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Young Investigator Honored at White House Ceremony

By Eddy Ball
December 2007

Jordt discussed the mechanism of ion channel proteins during his October 2006 ONES presentation,
Jordt discussed the mechanism of ion channel proteins during his October 2006 ONES presentation, "TRPA1 Channels in Sensory Neurons as Targets for Environmental Irritants." (Photo courtesy of Steve McCaw)

NIEHS grantee Sven-Eric Jordt, Ph.D., already had plenty to be proud of as he joined 55 other young researchers at the White House November 1 for an awards ceremony. By the end of the event, the young investigator had yet another honor to his credit - one of the prestigious 2006 Presidential Early Career Awards for Scientists and Engineers (PECASE) for his outstanding research on the effects of environmental irritants in airway diseases and inflammation.

Established in 1996, PECASE recognizes young scientists the White House considers "the most promising researchers in the Nation within their fields." Jordt was one of only twelve young scientists employed or funded by NIH to be honored with this year's PECASE in a ceremony presided over by John H. Marburger III, science advisor to the President and director of the White House Office of Science and Technology Policy.

In a statement about Jordt and the other NIH recipients Exit NIEHS, (http://grants.nih.gov/grants/policy/pecase.htm) NIH Director Elias Zerhouni, M.D., expressed the agency's confidence in their future contributions to the NIH mission. "We look forward to continued innovation from these outstanding investigators," he wrote, "as they push the frontiers of medical research during this pivotal time for scientific discovery."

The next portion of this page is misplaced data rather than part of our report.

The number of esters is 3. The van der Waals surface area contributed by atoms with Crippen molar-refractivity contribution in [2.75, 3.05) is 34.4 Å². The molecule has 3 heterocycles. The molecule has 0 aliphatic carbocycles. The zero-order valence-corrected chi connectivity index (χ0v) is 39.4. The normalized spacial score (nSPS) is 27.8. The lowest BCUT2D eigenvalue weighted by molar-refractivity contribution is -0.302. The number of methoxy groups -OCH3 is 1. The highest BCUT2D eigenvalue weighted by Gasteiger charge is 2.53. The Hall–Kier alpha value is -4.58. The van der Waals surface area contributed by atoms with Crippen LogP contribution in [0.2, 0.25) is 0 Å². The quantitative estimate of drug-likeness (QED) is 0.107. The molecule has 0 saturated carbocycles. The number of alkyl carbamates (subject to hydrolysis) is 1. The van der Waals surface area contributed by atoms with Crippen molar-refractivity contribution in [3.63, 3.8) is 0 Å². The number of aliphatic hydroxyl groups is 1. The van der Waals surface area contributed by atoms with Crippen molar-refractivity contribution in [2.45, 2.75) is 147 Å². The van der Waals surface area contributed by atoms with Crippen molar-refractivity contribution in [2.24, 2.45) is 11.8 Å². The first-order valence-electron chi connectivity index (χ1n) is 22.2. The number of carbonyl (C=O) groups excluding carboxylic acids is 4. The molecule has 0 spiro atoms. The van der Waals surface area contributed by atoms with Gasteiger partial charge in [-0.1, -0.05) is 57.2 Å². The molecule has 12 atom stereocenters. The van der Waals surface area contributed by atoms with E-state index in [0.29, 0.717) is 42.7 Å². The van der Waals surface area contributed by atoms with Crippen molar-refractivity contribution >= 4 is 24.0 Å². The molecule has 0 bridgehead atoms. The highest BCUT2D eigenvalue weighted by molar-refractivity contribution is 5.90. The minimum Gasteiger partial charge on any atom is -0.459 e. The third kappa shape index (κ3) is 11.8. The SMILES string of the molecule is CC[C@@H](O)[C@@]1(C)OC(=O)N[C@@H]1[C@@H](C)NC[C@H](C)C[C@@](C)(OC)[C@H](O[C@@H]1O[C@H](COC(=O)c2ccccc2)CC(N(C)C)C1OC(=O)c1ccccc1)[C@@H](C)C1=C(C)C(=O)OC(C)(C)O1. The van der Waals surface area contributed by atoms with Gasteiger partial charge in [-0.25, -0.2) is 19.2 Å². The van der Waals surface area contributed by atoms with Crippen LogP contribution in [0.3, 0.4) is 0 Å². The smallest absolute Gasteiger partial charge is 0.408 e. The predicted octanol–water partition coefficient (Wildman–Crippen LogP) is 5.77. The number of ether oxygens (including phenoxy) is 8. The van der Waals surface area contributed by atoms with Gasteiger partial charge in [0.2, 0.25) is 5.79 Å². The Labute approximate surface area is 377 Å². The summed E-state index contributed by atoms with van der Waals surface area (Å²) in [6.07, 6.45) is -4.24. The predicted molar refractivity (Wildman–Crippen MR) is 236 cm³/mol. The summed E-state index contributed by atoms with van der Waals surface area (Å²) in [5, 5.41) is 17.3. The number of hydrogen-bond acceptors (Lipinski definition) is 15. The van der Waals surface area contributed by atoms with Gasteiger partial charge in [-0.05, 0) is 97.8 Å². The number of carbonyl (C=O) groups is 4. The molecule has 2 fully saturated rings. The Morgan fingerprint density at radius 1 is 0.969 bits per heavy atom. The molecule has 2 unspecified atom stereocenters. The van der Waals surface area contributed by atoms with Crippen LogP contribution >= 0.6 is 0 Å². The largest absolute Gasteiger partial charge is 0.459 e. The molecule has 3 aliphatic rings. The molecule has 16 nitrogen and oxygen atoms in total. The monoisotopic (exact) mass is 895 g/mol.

An assistant professor in the Department of Pharmacology at the Yale University School of Medicine Exit NIEHS (http://info.med.yale.edu/pharm/faculty/index.php?bioID=39), Jordt enjoys the distinction of being the first NIEHS extramural grantee to receive this honor. He was one eight young investigators awarded the first Outstanding New Environmental Scientist (ONES) grants in 2006, the first year these grants were offered by NIEHS.

The highly competitive ONES awards are designed to offer outstanding scientists who are in the early, formative stages of their careers a strong foundation for their research with a program of R01 research grants for direct costs, equipment and other resources for up to five years. Totaling $3.6 million in 2006, the grants are administered by the Cellular, Organ and Systems Pathobiology Branch of the NIEHS Division of Extramural Research and Training.

Jordt was awarded his ONES grant for his investigations into the way certain airborne pollutants interact with sensory nerve cells in order to produce eye, nose and throat irritation. His lab uses pharmacological, molecular, genetic and physiological approaches, as well as fluorescent imaging techniques, to investigate the properties of ion channel proteins that serve as sensors for temperature and noxious stimuli in sensory neurons.

Jordt received his undergraduate education in biochemistry in Germany at the Free University in Berlin and his doctorate at the Center for Molecular Neurobiology in Hamburg. He was a postdoctoral fellow at the University of California at San Francisco from 1998 to 2005 and held a Fellowship with the German Academy of Natural Scientists, Leopoldina, prior to joining the faculty at Yale.

As a PECASE winner, Jordt joins an elite group of two at NIEHS. In 2002, intramural Principal Investigator Marilyn Diaz, Ph.D., of the Laboratory of Molecular Genetics, became the first NIEHS scientist to receive the honor.


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